Neeson and Manville are Joan and Tom, a retired Northern Ireland couple whose perfect life is upended when she finds a lump in her breast. Determined to ease his wife’s journey into the medical morass of mammograms, chemotherapy and all the attendant side effects, he is optimistic and supportive. “There isn’t a moment I won’t be there with you,” he says.
From there the film follows Joan’s year-long treatment, from discovery to treatment to double mastectomy and all the emotions that come with a potentially deadly diagnosis. It is the year that will test the stay-at-home couple’s bond like no other. “We’re both going through this,” he says. “No, we’re not!” she says.
There is nothing ordinary about “Ordinary Love.” It is a well-observed slice of life that celebrates the mundane things that make up a life, particularly when trauma comes to town. Never maudlin and always heartfelt, it realistically handles the seven stages of shock—shock, denial, anger, bargaining, depression, testing, and acceptance— and even adds in a few others that accompanies a life changer like cancer. Screenwriter Owen McCafferty carefully navigates the story as far away from melodrama as possible to delve into the more elemental emotions of everything from compassion and kindness to resentment and rage.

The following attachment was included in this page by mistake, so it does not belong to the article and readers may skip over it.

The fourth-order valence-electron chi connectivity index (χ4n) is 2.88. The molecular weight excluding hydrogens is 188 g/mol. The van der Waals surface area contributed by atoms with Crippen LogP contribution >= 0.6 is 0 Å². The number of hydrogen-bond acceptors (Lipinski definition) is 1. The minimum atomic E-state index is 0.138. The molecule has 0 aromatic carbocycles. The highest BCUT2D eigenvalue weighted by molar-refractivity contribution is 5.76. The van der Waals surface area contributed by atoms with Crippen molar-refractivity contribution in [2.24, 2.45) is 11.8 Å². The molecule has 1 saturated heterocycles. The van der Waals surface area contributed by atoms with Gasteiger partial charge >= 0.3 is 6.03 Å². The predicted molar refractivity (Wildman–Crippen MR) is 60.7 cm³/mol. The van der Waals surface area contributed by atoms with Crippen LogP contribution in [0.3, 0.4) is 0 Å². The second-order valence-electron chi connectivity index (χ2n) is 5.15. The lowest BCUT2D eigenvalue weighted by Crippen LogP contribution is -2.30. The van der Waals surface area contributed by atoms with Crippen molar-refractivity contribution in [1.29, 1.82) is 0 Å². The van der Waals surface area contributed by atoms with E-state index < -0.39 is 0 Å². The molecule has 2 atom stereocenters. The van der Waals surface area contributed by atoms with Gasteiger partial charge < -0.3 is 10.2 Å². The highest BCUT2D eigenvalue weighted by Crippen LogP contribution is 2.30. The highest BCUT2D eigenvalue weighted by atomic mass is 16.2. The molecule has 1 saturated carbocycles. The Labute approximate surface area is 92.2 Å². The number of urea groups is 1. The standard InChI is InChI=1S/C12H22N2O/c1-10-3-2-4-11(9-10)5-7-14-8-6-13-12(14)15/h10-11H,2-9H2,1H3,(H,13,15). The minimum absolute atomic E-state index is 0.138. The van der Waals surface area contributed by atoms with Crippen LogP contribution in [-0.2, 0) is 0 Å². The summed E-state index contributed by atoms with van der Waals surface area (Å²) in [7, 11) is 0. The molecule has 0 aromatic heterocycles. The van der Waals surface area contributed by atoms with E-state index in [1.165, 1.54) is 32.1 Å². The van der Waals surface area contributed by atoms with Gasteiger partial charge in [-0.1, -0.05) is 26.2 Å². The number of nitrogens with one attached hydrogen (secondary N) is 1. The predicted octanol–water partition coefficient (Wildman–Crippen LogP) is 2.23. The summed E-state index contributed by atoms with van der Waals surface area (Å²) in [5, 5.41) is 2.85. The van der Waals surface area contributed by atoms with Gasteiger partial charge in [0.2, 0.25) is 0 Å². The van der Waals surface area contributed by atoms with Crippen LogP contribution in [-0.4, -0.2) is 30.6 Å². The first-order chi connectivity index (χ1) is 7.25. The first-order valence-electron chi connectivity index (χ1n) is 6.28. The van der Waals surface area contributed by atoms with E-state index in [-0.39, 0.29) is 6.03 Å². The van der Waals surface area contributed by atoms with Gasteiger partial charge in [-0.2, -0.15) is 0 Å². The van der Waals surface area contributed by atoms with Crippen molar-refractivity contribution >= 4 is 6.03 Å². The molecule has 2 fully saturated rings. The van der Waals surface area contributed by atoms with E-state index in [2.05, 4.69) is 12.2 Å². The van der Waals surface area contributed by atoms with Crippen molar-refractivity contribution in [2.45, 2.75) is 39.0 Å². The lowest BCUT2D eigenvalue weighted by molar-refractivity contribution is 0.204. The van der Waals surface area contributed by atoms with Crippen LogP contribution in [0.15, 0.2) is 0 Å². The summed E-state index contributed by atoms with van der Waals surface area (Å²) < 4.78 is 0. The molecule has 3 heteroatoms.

Neeson and Manville, ably assisted by directors Lisa Barros D’Sa and Glenn Lyburn, appeal to the audience’s sympathetic tendencies but also mines the humor that arises from the uncomfortable situations.
“Ordinary Love” avoids the pitfalls of many other films that deal with illness. It never shies away from the reality of the situation but finds tenderness in its character’s humanity. After thirty years of marriage they still like one another and it shows. I defy you to watch Tom cut Joan’s hair as it falls out in clumps due to chemotherapy and not feel the warm authenticity of the scene.